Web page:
The files containing the TIFF images for each page of the document are stored within the directory. The naming scheme for the image files is the image number within the document followed by the ".tif" extension. The image number is the sequence of the images in the original document, padded to the left with zeroes to create an eight-digit numeric. For example, a five-page document has the image filenames 00000001.tif, 00000002.tif, 00000003.tif, 00000004.tif, and 00000005.tif. Gaps in the sequence of filename numbers, such as those caused by blank pages in the original document, are permissible as long as a numerical sort of filenames results in the images falling into the correct sequence.

This naming convention is compatible with most computer systems. (Note that this convention is not directly compatible with MS-DOS systems if the document ID, i.e., the directory name, exceeds eight characters.) In addition, the filenames are computed easily, eliminating the need to store the filenames elsewhere in the system. The filenames also indicate the order of presentation.

For example, create the tar files like:

tar cvf /dev/nrst0 documentID1_dir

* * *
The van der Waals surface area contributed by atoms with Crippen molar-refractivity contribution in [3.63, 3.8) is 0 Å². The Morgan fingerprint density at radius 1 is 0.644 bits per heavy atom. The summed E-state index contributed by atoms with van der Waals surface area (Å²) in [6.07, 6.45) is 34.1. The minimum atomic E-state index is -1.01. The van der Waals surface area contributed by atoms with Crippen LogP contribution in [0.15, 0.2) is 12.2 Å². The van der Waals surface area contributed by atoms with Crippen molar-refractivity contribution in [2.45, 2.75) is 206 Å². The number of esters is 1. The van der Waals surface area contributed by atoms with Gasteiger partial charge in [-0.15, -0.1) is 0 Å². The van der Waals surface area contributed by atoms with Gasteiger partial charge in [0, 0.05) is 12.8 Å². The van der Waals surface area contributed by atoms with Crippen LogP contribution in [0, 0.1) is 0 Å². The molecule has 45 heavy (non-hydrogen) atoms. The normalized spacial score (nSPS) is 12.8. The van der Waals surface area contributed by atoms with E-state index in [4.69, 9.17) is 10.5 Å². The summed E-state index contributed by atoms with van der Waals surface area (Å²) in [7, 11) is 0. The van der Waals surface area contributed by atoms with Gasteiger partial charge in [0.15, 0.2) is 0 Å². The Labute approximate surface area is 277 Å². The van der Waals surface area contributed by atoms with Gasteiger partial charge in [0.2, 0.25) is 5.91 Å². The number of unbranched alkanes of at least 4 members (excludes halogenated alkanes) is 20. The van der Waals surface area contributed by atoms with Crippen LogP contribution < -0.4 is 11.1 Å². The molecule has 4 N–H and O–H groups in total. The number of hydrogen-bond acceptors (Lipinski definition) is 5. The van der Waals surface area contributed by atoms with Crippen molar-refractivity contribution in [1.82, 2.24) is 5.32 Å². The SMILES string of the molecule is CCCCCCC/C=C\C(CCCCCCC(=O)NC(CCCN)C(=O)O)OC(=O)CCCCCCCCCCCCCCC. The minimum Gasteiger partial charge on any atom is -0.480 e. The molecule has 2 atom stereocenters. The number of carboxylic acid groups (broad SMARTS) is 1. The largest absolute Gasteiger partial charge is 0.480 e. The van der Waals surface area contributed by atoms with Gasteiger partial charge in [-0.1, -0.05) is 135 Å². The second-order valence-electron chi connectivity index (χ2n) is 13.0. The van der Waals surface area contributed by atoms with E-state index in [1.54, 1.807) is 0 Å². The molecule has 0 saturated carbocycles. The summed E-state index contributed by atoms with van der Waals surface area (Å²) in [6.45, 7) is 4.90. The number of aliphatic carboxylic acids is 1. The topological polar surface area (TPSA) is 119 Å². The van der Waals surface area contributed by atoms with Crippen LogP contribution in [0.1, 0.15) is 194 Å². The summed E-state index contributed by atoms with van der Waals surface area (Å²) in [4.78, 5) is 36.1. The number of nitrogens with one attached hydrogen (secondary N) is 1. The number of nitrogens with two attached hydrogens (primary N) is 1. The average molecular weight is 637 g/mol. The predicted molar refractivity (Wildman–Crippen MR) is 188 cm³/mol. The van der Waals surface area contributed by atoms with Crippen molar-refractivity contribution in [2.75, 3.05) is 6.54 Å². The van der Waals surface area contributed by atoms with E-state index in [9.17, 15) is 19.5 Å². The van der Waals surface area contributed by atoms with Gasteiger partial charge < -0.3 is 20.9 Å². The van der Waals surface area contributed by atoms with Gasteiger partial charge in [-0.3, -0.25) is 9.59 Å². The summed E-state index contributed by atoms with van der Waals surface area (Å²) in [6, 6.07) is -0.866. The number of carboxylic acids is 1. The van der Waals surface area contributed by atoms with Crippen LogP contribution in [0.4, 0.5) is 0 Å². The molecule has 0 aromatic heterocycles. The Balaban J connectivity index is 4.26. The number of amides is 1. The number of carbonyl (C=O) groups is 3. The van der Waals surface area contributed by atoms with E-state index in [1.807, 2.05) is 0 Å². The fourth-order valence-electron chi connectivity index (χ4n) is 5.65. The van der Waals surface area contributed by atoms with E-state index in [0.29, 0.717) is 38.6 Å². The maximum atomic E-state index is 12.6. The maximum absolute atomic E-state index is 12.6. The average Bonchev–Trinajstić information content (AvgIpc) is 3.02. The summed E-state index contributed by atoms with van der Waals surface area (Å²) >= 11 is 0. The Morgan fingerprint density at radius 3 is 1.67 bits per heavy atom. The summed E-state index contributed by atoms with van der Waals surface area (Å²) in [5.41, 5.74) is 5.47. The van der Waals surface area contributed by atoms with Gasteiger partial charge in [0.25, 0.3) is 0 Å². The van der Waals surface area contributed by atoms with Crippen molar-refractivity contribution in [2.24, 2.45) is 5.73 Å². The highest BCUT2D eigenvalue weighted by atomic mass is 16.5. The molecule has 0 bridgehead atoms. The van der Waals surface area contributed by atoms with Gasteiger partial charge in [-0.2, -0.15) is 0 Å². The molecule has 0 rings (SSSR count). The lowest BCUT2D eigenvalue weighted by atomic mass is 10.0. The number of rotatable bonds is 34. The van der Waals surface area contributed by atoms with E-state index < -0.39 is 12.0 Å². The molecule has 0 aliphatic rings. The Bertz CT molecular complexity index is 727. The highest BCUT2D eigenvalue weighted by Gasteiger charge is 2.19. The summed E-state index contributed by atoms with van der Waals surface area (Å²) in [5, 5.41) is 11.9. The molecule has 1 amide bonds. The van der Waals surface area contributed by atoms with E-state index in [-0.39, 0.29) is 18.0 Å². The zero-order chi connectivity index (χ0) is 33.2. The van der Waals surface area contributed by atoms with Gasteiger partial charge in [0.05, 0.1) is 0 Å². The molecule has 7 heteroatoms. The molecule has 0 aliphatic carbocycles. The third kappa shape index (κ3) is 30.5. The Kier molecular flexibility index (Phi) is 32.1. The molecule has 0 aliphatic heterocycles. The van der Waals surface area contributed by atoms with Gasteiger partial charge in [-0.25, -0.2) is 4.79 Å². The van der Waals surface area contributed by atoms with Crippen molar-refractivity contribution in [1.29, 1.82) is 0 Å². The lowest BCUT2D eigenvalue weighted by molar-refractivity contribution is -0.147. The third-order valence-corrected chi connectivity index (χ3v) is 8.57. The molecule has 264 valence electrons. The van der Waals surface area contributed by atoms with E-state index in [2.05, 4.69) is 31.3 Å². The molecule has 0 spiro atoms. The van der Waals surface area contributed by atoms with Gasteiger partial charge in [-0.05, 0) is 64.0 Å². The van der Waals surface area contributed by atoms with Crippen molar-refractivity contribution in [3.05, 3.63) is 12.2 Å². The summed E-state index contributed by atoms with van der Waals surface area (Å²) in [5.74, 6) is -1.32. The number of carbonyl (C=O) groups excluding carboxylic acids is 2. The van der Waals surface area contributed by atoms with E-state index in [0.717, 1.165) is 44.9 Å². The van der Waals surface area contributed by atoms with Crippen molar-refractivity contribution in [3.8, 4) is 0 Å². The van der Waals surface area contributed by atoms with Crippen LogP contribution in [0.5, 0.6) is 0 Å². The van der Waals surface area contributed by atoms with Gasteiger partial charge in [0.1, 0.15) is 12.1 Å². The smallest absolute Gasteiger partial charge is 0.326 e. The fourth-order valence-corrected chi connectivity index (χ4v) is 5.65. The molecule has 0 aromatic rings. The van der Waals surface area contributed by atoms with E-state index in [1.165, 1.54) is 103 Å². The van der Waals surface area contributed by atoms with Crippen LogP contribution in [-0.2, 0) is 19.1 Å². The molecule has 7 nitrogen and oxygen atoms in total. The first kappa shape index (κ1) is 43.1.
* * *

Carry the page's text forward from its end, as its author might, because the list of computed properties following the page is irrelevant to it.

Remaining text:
tar cvf /dev/nrst0 documentID2_dir

.

. [where documentID1 and documentID2 are the unique ID's for the documents assigned by the distributing agency]

.

The listing resulting for tar tvf /dev/nrst0 is:

/documentID1_dir/00000001.tif

/documentID1_dir/00000002.tif

/documentID1_dir/end.tif [where end is the last sequential image number in documentID1]

EOF

/documentID2_dir/00000001.tif

/documentID2_dir/00000002.tif

.

.

/documentID2_dir/end.tif [where end is the last sequential image number in documentID2]

EOF

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4.0 CONNECTION TO BIBLIOGRAPHIC RECORDS

For exchange of new records, the full bibliographic records are included on a separate tape. (This Guideline does not include the specification for the bibliographic record.) The bibliographic record has the same unique document ID used to name the image file directory so that the two records can be connected by the receiving agency.